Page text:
Perhaps with such a figure it’s possible to err on the side of taking him/her too seriously. When I left the Trisha Brown Dance Company Paxton said to me, “now you can get her out of your body.” I wrestled a long time with what seemed to me the utter impossibility of this, because it was he who suggested it. But bringing the subject up 30-some years later in a conversation at Dia, I compared how integrated in my own physicality Trisha’s movement became with the way that Konyar is now “embodying” Steve himself. Paxton agreed that transitioning away from a mentor’s influence is perhaps different than he initially stated. He mused that getting a choreographer out of your body—undoing the imprint they have made on your own instinctual ways of moving—might be more (and I paraphrase) about not being bereft when you are no longer doing that work. That makes sense to me.
I am very pleased that for the showing I attended, Smiling
(1967), performed by a rotating cast, featured Paxton and Lisa Nelson, his longtime artistic partner. She has always been an utterly magnetic stage presence for me, not unlike Fellini’s wife, the actress Giulietta Masina
, who, with her diminutive delicacy and extraordinarily communicative face, evokes both tenderness and ebullient play. Several duets for the two of them have been performed many times over the decades. This score, which essentially asks the two performers to smile, but in a forced, uncomfortable way—fake smiling—is rich with awkward fun.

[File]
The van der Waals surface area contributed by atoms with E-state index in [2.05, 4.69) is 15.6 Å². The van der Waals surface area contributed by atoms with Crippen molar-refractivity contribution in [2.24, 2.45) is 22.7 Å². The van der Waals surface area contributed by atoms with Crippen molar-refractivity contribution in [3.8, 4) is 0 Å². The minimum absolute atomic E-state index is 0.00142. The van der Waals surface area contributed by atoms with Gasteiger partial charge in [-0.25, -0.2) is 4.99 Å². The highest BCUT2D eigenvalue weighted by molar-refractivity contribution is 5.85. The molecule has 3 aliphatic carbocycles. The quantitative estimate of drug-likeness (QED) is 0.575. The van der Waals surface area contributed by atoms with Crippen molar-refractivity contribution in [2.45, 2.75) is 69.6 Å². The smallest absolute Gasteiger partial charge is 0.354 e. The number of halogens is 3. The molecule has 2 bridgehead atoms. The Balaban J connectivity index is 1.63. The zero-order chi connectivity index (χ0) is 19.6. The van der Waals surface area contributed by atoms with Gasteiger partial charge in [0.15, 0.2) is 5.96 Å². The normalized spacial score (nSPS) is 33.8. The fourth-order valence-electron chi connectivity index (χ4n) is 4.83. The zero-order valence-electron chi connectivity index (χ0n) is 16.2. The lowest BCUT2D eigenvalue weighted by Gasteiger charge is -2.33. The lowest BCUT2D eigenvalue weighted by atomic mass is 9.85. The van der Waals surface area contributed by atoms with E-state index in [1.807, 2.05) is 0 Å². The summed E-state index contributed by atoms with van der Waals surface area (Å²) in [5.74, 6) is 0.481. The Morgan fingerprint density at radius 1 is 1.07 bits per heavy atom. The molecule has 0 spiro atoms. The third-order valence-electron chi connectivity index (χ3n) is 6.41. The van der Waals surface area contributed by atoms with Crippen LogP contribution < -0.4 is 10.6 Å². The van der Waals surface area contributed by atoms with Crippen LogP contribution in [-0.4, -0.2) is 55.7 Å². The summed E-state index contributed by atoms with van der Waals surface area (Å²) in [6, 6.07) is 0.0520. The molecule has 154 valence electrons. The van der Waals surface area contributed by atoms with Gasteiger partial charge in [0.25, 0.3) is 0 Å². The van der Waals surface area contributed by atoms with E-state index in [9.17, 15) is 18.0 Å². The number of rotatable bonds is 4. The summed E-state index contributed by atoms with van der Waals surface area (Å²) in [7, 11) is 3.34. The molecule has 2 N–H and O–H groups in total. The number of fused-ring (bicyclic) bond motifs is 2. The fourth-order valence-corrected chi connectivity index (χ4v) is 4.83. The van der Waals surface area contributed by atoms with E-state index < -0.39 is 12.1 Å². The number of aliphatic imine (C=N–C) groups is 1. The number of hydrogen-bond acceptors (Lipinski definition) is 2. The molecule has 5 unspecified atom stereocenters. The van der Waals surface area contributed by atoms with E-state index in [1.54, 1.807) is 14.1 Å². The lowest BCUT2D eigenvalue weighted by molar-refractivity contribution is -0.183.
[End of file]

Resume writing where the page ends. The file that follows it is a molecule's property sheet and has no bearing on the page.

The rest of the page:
Paxton commented later that when he looks out during this piece the audience always seems to be smiling, despite the discomfort implied by it. We recognize how strange it is, how silly. And the two of them enact it with sly wit, a perfect end to an afternoon in sun-drenched galleries watching timeless historical works.
A long life in dance has up and downsides. The body becomes less able in a variety of ways but more eloquent in others. The accumulated range of work can be fanned out and understood developmentally, as in the retrospectives recently staged for Paxton’s contemporaries like Brown. The fact that his work is now being showcased at venues like Dia (and, as this is being published, at the Walker Art Center) is of great value to younger artists, to audiences in general and to longstanding admirers, like me.
Steve Paxton: Selected Works
, Dia:Beacon, October 17-19 and 24-26. Performed by K.J. Holmes, Jurij Konjar, Polly Motley, Lisa Nelson and Steve Paxton. http://diaart.org/programs/page/84/2216
Material for the Spine: A Movement Study
(DVD-rom). Steve Paxton. 2008. Contredanse. Brussels
All photos by Paula Court, used courtesy of Dia Foundation
Steve Paxton's response to this article is here
By Lisa Kraus
November 20, 2014